LONDON – Shortly after UK Prime Minister Theresa May’s decision to call an unexpected “Brexit election,” I wrote that pro-Europeans in Britain might yet snatch victory from the jaws of defeat. But the timescale I had in mind was five years, not five weeks.
How long May will survive as prime minister is impossible to predict. Her fate will depend on personal vendettas and Byzantine political rivalries, not only in London, but also in Edinburgh and Belfast. But in trying to anticipate the outcome of the Brexit negotiations, the questions that matter no longer have much to do with May’s political survival.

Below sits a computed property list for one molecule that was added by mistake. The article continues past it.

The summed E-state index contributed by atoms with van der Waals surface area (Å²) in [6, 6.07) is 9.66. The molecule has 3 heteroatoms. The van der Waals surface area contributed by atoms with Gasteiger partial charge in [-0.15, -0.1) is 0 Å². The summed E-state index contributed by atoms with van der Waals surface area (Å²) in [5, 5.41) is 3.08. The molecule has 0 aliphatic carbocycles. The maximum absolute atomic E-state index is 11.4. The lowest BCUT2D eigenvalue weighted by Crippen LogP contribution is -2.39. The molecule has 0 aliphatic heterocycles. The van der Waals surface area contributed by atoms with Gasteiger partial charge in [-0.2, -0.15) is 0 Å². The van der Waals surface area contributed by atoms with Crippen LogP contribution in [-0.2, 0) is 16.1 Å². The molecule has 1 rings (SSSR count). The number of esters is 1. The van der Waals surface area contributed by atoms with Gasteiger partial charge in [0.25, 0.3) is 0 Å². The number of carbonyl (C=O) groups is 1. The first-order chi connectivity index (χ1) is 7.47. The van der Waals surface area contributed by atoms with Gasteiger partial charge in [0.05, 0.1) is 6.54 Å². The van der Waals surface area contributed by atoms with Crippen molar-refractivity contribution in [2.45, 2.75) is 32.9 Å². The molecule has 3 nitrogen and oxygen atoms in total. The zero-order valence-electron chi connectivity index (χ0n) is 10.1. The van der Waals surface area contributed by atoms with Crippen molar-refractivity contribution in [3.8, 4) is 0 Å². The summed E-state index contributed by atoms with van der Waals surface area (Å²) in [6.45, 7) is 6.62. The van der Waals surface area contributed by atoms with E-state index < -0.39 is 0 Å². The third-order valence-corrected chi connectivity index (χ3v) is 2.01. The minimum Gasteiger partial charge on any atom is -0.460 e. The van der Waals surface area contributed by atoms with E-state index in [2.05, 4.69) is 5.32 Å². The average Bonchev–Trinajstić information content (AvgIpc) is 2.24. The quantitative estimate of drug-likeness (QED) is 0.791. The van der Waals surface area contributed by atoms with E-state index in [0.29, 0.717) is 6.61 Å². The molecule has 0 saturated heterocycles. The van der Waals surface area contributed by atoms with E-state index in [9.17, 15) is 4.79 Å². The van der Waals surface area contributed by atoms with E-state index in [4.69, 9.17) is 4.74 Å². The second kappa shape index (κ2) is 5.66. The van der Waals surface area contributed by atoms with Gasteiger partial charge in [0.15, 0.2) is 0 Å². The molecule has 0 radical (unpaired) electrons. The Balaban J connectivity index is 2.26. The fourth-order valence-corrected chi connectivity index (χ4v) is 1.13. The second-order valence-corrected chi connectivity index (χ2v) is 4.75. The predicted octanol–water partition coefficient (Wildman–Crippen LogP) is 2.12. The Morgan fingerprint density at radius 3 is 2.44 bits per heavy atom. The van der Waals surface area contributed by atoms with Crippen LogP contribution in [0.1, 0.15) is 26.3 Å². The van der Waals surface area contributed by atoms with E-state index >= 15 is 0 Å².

Are Britain’s parliamentary arithmetic and public opinion moving in favor of or against the “hard Brexit” – a drastic clampdown on immigration and withdrawal from the European Union’s customs union, single market, and legal jurisdiction – planned by May before the election? And if Britons are turning against May’s agenda, will EU leaders offer them a face-saving compromise similar to that offered to Norway, which remains outside the EU’s institutional structures, but accepts most of the obligations and costs of EU membership in exchange for the commercial benefits of the single market?
Click here to read more